determining whether the frame count equals a predetermined count referred to as a window and, if the frame count equals the window, transferring control to a ringback detecting step, otherwise transferring control to the first step;
wherein the ringback detecting step comprises steps of detecting whether the telephone signal during the window was produced by a ringback signal; and, if the telephone signal was produced by the ringback signal, transferring control to an adapting step and, if the telephone signal was not produced by the ringback signal, transferring control to a voice analyzing step;
wherein the adapting step, utilizing the running sum of the measure of total energy for the frame, the running sum of the measure of SNR, at least one adaptive signal-to-noise voice analysis parameter, and an adaptive energy voice analysis parameter comprises steps of adaptively updating the at least one adaptive signal-to-noise voice analysis parameter, and the adaptive energy voice analysis parameter and transferring control to the first step; and
wherein the voice analyzing step, utilizing the running sums, the ring count, and the local energy maximum count, the at least one adaptive signal-to-noise voice analysis parameter, and the adaptive energy voice analysis parameter, comprises a step of determining whether the telephone signal was produced by voice and, if the telephone signal was produced by voice, generating a signal which indicates that the telephone signal was produced by voice.
10. A voice detector for detecting when a telephone signal was produced by a voice signal, the voice detector comprises:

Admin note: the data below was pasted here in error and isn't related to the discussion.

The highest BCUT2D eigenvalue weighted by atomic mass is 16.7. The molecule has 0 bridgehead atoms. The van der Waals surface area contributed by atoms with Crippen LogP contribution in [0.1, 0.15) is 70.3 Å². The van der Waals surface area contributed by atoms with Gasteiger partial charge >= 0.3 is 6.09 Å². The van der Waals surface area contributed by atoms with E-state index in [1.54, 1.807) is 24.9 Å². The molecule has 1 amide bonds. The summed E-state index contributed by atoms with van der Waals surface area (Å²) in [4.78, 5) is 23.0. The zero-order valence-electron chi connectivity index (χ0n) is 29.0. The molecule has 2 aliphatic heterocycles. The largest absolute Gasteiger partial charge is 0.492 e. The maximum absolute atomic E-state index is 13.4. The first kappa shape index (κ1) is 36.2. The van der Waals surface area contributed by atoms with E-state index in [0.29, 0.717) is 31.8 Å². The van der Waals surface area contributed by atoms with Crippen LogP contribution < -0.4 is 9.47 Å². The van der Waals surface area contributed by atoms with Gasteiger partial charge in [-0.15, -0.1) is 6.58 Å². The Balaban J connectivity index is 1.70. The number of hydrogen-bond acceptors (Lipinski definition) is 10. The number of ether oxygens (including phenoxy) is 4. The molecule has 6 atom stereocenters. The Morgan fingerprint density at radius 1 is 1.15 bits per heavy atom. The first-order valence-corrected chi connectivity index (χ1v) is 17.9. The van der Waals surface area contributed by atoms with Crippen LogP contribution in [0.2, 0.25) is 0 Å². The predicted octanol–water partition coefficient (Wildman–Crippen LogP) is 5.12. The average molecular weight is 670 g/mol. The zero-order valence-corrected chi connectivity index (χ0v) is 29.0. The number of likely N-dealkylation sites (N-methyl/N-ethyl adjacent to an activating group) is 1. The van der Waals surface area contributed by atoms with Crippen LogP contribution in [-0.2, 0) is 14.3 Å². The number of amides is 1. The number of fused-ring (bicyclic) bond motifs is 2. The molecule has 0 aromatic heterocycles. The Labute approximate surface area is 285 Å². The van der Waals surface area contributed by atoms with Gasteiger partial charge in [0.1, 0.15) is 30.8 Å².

means, in response to receiving the telephone signal, (a) for obtaining, in a predetermined period of time referred to as a frame, a measure of total energy for the frame; a measure of frequency of two largest energy peaks in a frequency spectrum for the frame; and a measure of signal-to-noise ratio (SNR) for the frame; (b) for determining if the measure of total energy exceeds a predetermined threshold and, if the measure of total energy for the frame exceeds the predetermined threshold, for incrementing a frame counter, a running sum of the measure of total energy for the frame, a running sum of the measure of SNR, and a running sum of the measure of frequency of a larger of the two largest energy peaks; (c) (i) for the frame, for determining whether the telephone signal was produced by a ringing signal and for incrementing a ring count if the telephone signal was produced by the ringing signal in the frame and (ii) for the frame, for determining whether there is a local energy maximum and for incrementing a local energy maximum count if there is the local energy maximum; (d) for determining when the frame counter equals a predetermined number of frames, referred to as a window and, when the frame counter equals the window, for determining whether, during the window, the telephone signal was produced by a ringback signal and updating at least one adaptive signal-to-noise voice analysis parameter and an adaptive energy voice analysis parameter if the telephone signal was produced by the ringback signal and, if the telephone signal was not produced by the ringback signal, for determining whether the telephone signal was produced by the voice signal by analyzing the running sum of the measure of total energy for the frame, the running sum of the measure of SNR, the running sum of the measure of frequency of a larger of the two largest energy peaks the ring count, the local energy maximum count, the at least one adaptive signal-to-noise voice analysis parameter and the adaptive energy voice analysis parameter and, if the telephone signal was produced by the voice signal, for generating a signal which indicates that the telephone signal was produced by the voice signal.